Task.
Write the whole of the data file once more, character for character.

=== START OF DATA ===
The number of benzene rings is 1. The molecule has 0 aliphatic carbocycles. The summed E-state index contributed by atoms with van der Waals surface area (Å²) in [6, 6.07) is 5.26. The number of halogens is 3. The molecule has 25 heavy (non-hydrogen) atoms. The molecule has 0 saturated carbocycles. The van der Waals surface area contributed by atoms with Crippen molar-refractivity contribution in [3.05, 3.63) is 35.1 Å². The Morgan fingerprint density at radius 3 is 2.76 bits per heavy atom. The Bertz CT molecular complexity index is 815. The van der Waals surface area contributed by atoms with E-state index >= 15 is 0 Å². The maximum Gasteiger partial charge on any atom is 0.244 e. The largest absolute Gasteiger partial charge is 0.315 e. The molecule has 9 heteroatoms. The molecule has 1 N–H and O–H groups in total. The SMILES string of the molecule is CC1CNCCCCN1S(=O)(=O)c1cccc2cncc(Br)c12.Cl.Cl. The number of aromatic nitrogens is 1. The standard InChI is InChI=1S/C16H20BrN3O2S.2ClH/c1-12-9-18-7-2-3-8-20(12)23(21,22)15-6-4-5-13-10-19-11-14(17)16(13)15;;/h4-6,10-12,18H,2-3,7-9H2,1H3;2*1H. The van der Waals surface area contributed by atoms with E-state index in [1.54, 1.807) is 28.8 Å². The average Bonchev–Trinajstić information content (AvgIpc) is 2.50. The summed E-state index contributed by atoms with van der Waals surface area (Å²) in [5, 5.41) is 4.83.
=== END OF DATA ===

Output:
The number of benzene rings is 1. The molecule has 0 aliphatic carbocycles. The summed E-state index contributed by atoms with van der Waals surface area (Å²) in [6, 6.07) is 5.26. The number of halogens is 3. The molecule has 25 heavy (non-hydrogen) atoms. The molecule has 0 saturated carbocycles. The van der Waals surface area contributed by atoms with Crippen molar-refractivity contribution in [3.05, 3.63) is 35.1 Å². The Morgan fingerprint density at radius 3 is 2.76 bits per heavy atom. The Bertz CT molecular complexity index is 815. The van der Waals surface area contributed by atoms with E-state index >= 15 is 0 Å². The maximum Gasteiger partial charge on any atom is 0.244 e. The largest absolute Gasteiger partial charge is 0.315 e. The molecule has 9 heteroatoms. The molecule has 1 N–H and O–H groups in total. The SMILES string of the molecule is CC1CNCCCCN1S(=O)(=O)c1cccc2cncc(Br)c12.Cl.Cl. The number of aromatic nitrogens is 1. The standard InChI is InChI=1S/C16H20BrN3O2S.2ClH/c1-12-9-18-7-2-3-8-20(12)23(21,22)15-6-4-5-13-10-19-11-14(17)16(13)15;;/h4-6,10-12,18H,2-3,7-9H2,1H3;2*1H. The van der Waals surface area contributed by atoms with E-state index in [1.54, 1.807) is 28.8 Å². The average Bonchev–Trinajstić information content (AvgIpc) is 2.50. The summed E-state index contributed by atoms with van der Waals surface area (Å²) in [5, 5.41) is 4.83.